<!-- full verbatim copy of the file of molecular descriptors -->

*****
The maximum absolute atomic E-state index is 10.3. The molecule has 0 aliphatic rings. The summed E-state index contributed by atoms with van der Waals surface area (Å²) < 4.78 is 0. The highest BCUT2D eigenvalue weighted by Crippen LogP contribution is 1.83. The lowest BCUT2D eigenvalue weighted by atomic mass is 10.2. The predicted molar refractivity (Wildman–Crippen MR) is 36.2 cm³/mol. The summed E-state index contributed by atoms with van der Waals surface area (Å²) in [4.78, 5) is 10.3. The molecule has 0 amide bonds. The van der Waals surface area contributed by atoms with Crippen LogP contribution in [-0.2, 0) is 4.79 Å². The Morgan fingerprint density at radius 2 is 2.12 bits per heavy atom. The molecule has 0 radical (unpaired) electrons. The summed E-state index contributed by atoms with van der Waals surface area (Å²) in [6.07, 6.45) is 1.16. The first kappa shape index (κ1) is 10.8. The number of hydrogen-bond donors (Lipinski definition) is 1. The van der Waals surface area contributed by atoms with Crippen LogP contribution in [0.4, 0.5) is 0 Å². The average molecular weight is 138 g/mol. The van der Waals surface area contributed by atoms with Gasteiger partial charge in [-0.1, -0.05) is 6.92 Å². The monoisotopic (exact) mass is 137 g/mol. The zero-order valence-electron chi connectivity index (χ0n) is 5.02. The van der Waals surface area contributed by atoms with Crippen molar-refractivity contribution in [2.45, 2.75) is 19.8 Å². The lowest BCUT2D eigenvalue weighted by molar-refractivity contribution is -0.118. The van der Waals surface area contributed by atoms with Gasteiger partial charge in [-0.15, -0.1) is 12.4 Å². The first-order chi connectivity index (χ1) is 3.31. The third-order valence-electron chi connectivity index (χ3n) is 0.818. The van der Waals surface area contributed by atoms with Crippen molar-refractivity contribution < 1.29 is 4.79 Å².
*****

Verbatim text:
The maximum absolute atomic E-state index is 10.3. The molecule has 0 aliphatic rings. The summed E-state index contributed by atoms with van der Waals surface area (Å²) < 4.78 is 0. The highest BCUT2D eigenvalue weighted by Crippen LogP contribution is 1.83. The lowest BCUT2D eigenvalue weighted by atomic mass is 10.2. The predicted molar refractivity (Wildman–Crippen MR) is 36.2 cm³/mol. The summed E-state index contributed by atoms with van der Waals surface area (Å²) in [4.78, 5) is 10.3. The molecule has 0 amide bonds. The van der Waals surface area contributed by atoms with Crippen LogP contribution in [-0.2, 0) is 4.79 Å². The Morgan fingerprint density at radius 2 is 2.12 bits per heavy atom. The molecule has 0 radical (unpaired) electrons. The summed E-state index contributed by atoms with van der Waals surface area (Å²) in [6.07, 6.45) is 1.16. The first kappa shape index (κ1) is 10.8. The number of hydrogen-bond donors (Lipinski definition) is 1. The van der Waals surface area contributed by atoms with Crippen LogP contribution in [0.4, 0.5) is 0 Å². The average molecular weight is 138 g/mol. The van der Waals surface area contributed by atoms with Gasteiger partial charge in [-0.1, -0.05) is 6.92 Å². The monoisotopic (exact) mass is 137 g/mol. The zero-order valence-electron chi connectivity index (χ0n) is 5.02. The van der Waals surface area contributed by atoms with Crippen molar-refractivity contribution in [2.45, 2.75) is 19.8 Å². The lowest BCUT2D eigenvalue weighted by molar-refractivity contribution is -0.118. The van der Waals surface area contributed by atoms with Gasteiger partial charge in [-0.15, -0.1) is 12.4 Å². The first-order chi connectivity index (χ1) is 3.31. The third-order valence-electron chi connectivity index (χ3n) is 0.818. The van der Waals surface area contributed by atoms with Crippen molar-refractivity contribution < 1.29 is 4.79 Å².